I agree with everyone basically. And I certainly hope the consensus is correct that it is as old as I now believe. My fears regarding the age of this coin arose from my microscopic exam of the coin in particular of the most obvious spots in the fields. Several of them (3) are not actually breaks in the silver plate but rather are surface deposits of an apparently ferrous material which has rusted and stained the surface. Penetrations that cut into the coin (far smaller than the spots that are most visible in the photos) show copper corrosion. One delamination also bleeds out a "green deposit".
The strike looks like some sort of multiple image very similar to the appearance of many of the Low Countries trade coins (Dog Dollars) which I have seen over the years. That was a great comfort and supports my current belief that it is very old. It seems improbable that modern forgers would re-create the necessary apparatus to replicate that strike. Also the dies appear to be hand engraved complete with die sinking errors and corrections - very typical of the 1500-1600s before the screw press was used.
So as of now I conclude that a "Numismatic Forgery" is ruled out. Being in a plastic coffin many of my preferred tests can not be done. However, it was finding that NGC
actually encapsulates coins they know to be old counterfeits is very interesting. I believed only ICG had slabs for counterfeit types.
The use of "contemporary" as an indicator of a "contemporaneously issued counterfeit"
is normal for collectors like myself but this interpretation is found only within certain numismatic circles. To many collectors who do not appreciate counterfeits at all terms for all fakes are interchangeable. To the average man on the street, contemporary usually means modern. So confusion reigns.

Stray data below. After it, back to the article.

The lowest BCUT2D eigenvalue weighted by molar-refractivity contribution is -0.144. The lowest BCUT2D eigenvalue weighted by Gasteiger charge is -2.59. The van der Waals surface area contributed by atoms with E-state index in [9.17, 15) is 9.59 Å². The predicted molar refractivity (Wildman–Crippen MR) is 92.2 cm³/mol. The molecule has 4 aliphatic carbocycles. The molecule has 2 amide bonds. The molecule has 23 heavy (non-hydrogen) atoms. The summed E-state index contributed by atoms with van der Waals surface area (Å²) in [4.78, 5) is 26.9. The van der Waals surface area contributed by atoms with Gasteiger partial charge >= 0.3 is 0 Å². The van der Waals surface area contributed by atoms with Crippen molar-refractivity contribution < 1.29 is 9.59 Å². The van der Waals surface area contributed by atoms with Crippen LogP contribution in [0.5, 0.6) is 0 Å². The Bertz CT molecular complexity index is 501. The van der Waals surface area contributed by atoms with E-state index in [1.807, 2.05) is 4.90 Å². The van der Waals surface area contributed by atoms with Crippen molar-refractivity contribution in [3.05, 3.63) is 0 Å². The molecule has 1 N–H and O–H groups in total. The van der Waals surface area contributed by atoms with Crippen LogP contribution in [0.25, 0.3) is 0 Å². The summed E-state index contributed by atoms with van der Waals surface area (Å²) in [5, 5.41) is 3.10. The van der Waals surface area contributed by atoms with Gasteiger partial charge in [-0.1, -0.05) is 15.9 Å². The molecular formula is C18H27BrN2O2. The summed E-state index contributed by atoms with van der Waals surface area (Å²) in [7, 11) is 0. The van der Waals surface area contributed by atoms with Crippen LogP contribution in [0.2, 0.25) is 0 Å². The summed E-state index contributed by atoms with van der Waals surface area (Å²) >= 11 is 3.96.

I really dislike the eBay auctions which describe clearly modern Numismatic Forgeries as "Contemporary Counterfeits". I write to the sellers if they are in the US but I am usually ignored. Most of the eBay locations guilty of this practice are from China and Spain.
The choice by NGC
of Imitation is a poor word choice in my opinion. It is poor because it is not precise. If anything the man on the street might think "copy" when they hear the word imitation. This is confusing because within the hobby COPY refers to modern fabrications (which Charles Larson refers to as "Numismatic Forgeries.")
Because there is a serious difference between "Contemporary Counterfeits" and "Numismatic Forgeries" in the eyes of the ANA
, Charles Larson and others, I believe it is about time that standards were adopted and adhered to by all people who consider themselves serious hobbyists.
I will need to do more research myself because I am not familiar with the relative age of the two types of dies used. If they are basically contemporaneous, it would be more believable than if the two coins were decades or centuries apart in time.
I will let you know what I discover. tdziemia
Congratulations on entering the fold.